The American Honda Motor Co. has completed a new sustainable, zero-carbon smart home that will serve as a residence for a University of California, Davis, faculty member but also will be a living laboratory for evaluating new technologies.
In addition to showcasing Honda's vision for sustainable, zero-carbon living and personal mobility, the home will be studied by researchers from UC Davis and Pacific Gas and Electric.
"With the Honda Smart Home, we've developed technologies and design solutions to address two primary sources of greenhouse gas emissions – homes and cars," said Steve Center, VP of the Environmental Business Development Office of American Honda Motor Co. "Ultimately, our goal is to contribute to the public dialogue about addressing CO2 emissions."
The home seeks to address two major sources of U.S. CO2 emissions: cars and homes. It achieves more than 11 tons of CO2 reduction per year compared to a conventional home and vehicle, and features a Honda home energy management system that communicating with the electric utility to improve grid stability.
Other technologies include solar energy for the home and for charging an all-electric vehicle and a high-efficiency HVAC and lighting system designed by UC Davis.
The home is capable of producing more energy on-site from renewable sources than it consumes annually, including enough energy to power an all-electric Honda Fit for daily commuting. A Honda-developed home energy management system and an energy efficient design will allow the home's occupant to use less than half of the energy of a similarly sized new home in the Davis area for heating, cooling and lighting. It also will be three times more water-efficient than a typical U.S. home.
UC Davis's West Village, where the Honda Smart Homes is located, is the largest planned zero net energy housing development in the U.S. Opened in 2011, West Village is home to the university's internationally recognized research centers focused on energy efficiency, sustainability and transportation.
The company said its approach is one of many ways to meet California's goal of requiring all new residential construction to be net-zero energy by 2020.
To see renderings of the home, click here.
Sustainable materials were used throughout the construction process. Rather than cover the concrete foundation with wood, diamond pads were used to create a smooth, polished finish. The home is designed to be extremely energy efficient by taking into account local weather conditions, sun direction and the home's outer shell.
The Honda Smart Home's south-facing windows are optimized for heating and cooling, while the north-facing windows are positioned to maximize natural light and ventilation.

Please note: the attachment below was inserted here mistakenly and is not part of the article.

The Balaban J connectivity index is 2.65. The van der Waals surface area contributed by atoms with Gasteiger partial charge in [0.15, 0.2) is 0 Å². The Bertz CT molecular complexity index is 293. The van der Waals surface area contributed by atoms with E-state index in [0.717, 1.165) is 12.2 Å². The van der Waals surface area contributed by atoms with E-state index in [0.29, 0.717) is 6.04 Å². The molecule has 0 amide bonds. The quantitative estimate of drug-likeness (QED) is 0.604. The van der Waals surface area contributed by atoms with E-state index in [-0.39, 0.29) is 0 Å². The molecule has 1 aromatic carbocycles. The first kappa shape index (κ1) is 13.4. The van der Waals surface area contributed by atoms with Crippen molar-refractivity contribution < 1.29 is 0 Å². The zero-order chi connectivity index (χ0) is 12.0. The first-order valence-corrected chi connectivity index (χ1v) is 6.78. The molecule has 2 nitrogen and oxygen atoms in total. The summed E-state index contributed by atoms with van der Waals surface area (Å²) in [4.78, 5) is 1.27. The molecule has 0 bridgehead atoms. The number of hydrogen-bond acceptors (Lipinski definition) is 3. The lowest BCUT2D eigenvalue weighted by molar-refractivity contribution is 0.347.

Hundreds of channels of energy data generated by sensors throughout the house will be shared with PG&E and UC Davis researchers.
In homes and cars, heating and air conditioning systems consume significant amounts of energy. In the ground beneath Honda Smart Home's backyard, eight 20-foot deep boreholes allow a geothermal heat pump to harness the ground's relatively stable thermal sink to heat and cool the home's floors and ceiling throughout the year.
Researchers from UC Davis will evaluate the performance of the system to determine its adaptability to mainstream use.
Honda worked with researchers from the California Lighting Technology Center at UC Davis to explore new circadian color control logic.
Plants that thrive naturally in arid climates were selected, while filtered greywater recycled from the home is the only source of water other than rain.
The Honda Fit included with the home has been modified to accept DC power directly from the home's solar panels or stationary battery, eliminating up to half of the energy that is typically lost to heat during DC-to-AC and AC-to-DC power conversion.
The LED lighting used throughout the home is not only five times more energy-efficient than conventional lighting; it is also designed to support the health and wellness of the home's occupants.
Honda Smart Home is expected to generate a surplus of 2.6 megawatt-hours of electricity over the course of a year, while a comparable home will consume approximately 13.3 megawatt-hours.
The home is three times more water-efficient than a typical U.S. household. Dual-flush toilets with WaterSense certification, along with low-flow faucets in the sinks and showers and a high-efficiency washing machine and dishwasher all contribute to water savings.